template <class T>
concept Semiregular = DefaultConstructible<T> &&
CopyConstructible<T> && Destructible<T> && CopyAssignable<T> &&
requires(T a, size_t n) {
requires Same<T*, decltype(&a)>;  // nested: "Same<...> evaluates to true"
{ a.~T() } noexcept;  // compound: "a.~T()" is a valid expression that doesn't throw
requires Same<T*, decltype(new T)>; // nested: "Same<...> evaluates to true"
requires Same<T*, decltype(new T[n])>; // nested
{ delete new T };  // compound
{ delete new T[n] }; // compound
};

### Partial ordering of constraints

Before any further analysis, constraints are normalized by substituting the body of every name concept and every requires expression until what is left is a sequence of conjunctions and disjunctions on atomic constraints.

A constraint P is said to subsume constraint Q if it can be proven that P implies Q up to the identity of atomic constraints in P and Q. (Types and expressions are not analyzed for equivalence: N >= 0 does not subsume N > 0).

Specifically, first P is converted to disjunctive normal form and Q is converted to conjunctive normal form. P subsumes Q if and only if:

• every disjunctive clause in the disjunctive normal form of P subsumes every conjunctive clause in the conjunctive normal form of Q, where
• a disjunctive clause subsumes a conjunctive clause if and only if there is an atomic constraint U in the disjunctive clause and an atomic constraint V in the conjunctive clause such that U subsumes V;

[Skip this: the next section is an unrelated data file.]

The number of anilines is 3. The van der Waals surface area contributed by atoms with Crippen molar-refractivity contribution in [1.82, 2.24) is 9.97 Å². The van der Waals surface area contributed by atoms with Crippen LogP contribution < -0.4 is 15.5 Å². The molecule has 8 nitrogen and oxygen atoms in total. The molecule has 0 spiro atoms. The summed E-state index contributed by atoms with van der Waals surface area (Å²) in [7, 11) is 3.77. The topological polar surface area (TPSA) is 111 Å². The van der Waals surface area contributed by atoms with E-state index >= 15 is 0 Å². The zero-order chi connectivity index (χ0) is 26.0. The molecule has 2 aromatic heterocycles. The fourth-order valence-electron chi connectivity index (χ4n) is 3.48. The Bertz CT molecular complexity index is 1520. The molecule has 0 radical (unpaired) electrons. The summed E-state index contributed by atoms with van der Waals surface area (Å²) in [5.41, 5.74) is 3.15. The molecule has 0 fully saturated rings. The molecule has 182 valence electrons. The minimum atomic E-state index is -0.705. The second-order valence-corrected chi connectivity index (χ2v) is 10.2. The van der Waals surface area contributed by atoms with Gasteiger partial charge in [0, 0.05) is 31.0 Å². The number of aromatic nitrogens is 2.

• an atomic constraint A subsumes an atomic constraint B if and only if they are identical using the rules described above.

Subsumption relationship defines partial order of constraints, which is used to determine:

If declarations D1 and D2 are constrained and D1's associated constraints subsume D2's associated constraints (or if D2 is unconstrained), then D1 is said to be at least as constrained as D2. If D1 is at least as constrained as D2 and D2 is not at least as constrained as D1, then D1 is more constrained than D2.

template<typename T>
concept Decrementable = requires(T t) { --t; };
template<typename T>
concept RevIterator = Decrementable<T> && requires(T t) { *t; };

// RevIterator subsumes Decrementable, but not the other way around

template<Decrementable T>
void f(T); // #1

template<RevIterator T>
void f(T); // #2, more constrained than #1

f(0);       // int only satisfies Decrementable, selects #1
f((int*)0); // int* satisfies both constraints, selects #2 as more constrained

template<class T>
void g(T); // #3 (unconstrained)

template<Decrementable T>
void g(T); // #4

g(true);  // bool does not satisfy Decrementable, selects #3
g(0);     // int satisfies Decrementable, selects #4 because it is more constrained

template<typename T>
concept RevIterator2 = requires(T t) { --t; *t; };

template<Decrementable T>
void h(T); // #5

template<RevIterator2 T>
void h(T); // #6

h((int*)0); //ambiguous